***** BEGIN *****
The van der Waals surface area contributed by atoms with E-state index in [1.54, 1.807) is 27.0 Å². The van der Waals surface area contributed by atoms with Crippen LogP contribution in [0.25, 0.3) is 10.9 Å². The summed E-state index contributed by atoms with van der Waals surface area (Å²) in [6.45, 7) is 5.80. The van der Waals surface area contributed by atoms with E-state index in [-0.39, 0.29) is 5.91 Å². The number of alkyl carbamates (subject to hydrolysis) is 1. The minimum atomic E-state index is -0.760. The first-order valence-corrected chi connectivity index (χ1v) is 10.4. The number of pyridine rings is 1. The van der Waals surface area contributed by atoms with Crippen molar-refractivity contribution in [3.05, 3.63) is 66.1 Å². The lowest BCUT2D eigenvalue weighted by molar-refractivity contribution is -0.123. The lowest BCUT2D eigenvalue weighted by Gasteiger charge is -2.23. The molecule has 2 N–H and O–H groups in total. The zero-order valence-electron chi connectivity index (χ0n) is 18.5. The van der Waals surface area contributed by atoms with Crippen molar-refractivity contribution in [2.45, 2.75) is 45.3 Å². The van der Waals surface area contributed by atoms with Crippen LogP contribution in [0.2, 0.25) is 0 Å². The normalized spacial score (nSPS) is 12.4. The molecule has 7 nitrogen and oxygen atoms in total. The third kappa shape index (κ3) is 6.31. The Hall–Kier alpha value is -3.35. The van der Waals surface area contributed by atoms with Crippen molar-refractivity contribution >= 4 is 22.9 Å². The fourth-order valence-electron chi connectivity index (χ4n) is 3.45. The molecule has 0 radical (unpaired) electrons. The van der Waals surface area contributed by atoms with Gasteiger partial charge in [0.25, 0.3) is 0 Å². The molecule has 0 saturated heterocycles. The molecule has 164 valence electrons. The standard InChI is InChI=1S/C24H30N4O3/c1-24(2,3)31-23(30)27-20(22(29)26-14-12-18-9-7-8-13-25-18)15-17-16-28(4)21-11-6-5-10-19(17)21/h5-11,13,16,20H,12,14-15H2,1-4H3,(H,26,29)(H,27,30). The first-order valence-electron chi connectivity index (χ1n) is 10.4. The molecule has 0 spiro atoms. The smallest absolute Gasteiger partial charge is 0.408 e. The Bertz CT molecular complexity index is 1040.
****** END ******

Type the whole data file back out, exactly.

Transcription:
The van der Waals surface area contributed by atoms with E-state index in [1.54, 1.807) is 27.0 Å². The van der Waals surface area contributed by atoms with Crippen LogP contribution in [0.25, 0.3) is 10.9 Å². The summed E-state index contributed by atoms with van der Waals surface area (Å²) in [6.45, 7) is 5.80. The van der Waals surface area contributed by atoms with E-state index in [-0.39, 0.29) is 5.91 Å². The number of alkyl carbamates (subject to hydrolysis) is 1. The minimum atomic E-state index is -0.760. The first-order valence-corrected chi connectivity index (χ1v) is 10.4. The number of pyridine rings is 1. The van der Waals surface area contributed by atoms with Crippen molar-refractivity contribution in [3.05, 3.63) is 66.1 Å². The lowest BCUT2D eigenvalue weighted by molar-refractivity contribution is -0.123. The lowest BCUT2D eigenvalue weighted by Gasteiger charge is -2.23. The molecule has 2 N–H and O–H groups in total. The zero-order valence-electron chi connectivity index (χ0n) is 18.5. The van der Waals surface area contributed by atoms with Crippen molar-refractivity contribution in [2.45, 2.75) is 45.3 Å². The van der Waals surface area contributed by atoms with Crippen LogP contribution in [0.2, 0.25) is 0 Å². The normalized spacial score (nSPS) is 12.4. The molecule has 7 nitrogen and oxygen atoms in total. The third kappa shape index (κ3) is 6.31. The Hall–Kier alpha value is -3.35. The van der Waals surface area contributed by atoms with Crippen molar-refractivity contribution >= 4 is 22.9 Å². The fourth-order valence-electron chi connectivity index (χ4n) is 3.45. The molecule has 0 radical (unpaired) electrons. The van der Waals surface area contributed by atoms with Gasteiger partial charge in [0.25, 0.3) is 0 Å². The molecule has 0 saturated heterocycles. The molecule has 164 valence electrons. The standard InChI is InChI=1S/C24H30N4O3/c1-24(2,3)31-23(30)27-20(22(29)26-14-12-18-9-7-8-13-25-18)15-17-16-28(4)21-11-6-5-10-19(17)21/h5-11,13,16,20H,12,14-15H2,1-4H3,(H,26,29)(H,27,30). The first-order valence-electron chi connectivity index (χ1n) is 10.4. The molecule has 0 spiro atoms. The smallest absolute Gasteiger partial charge is 0.408 e. The Bertz CT molecular complexity index is 1040.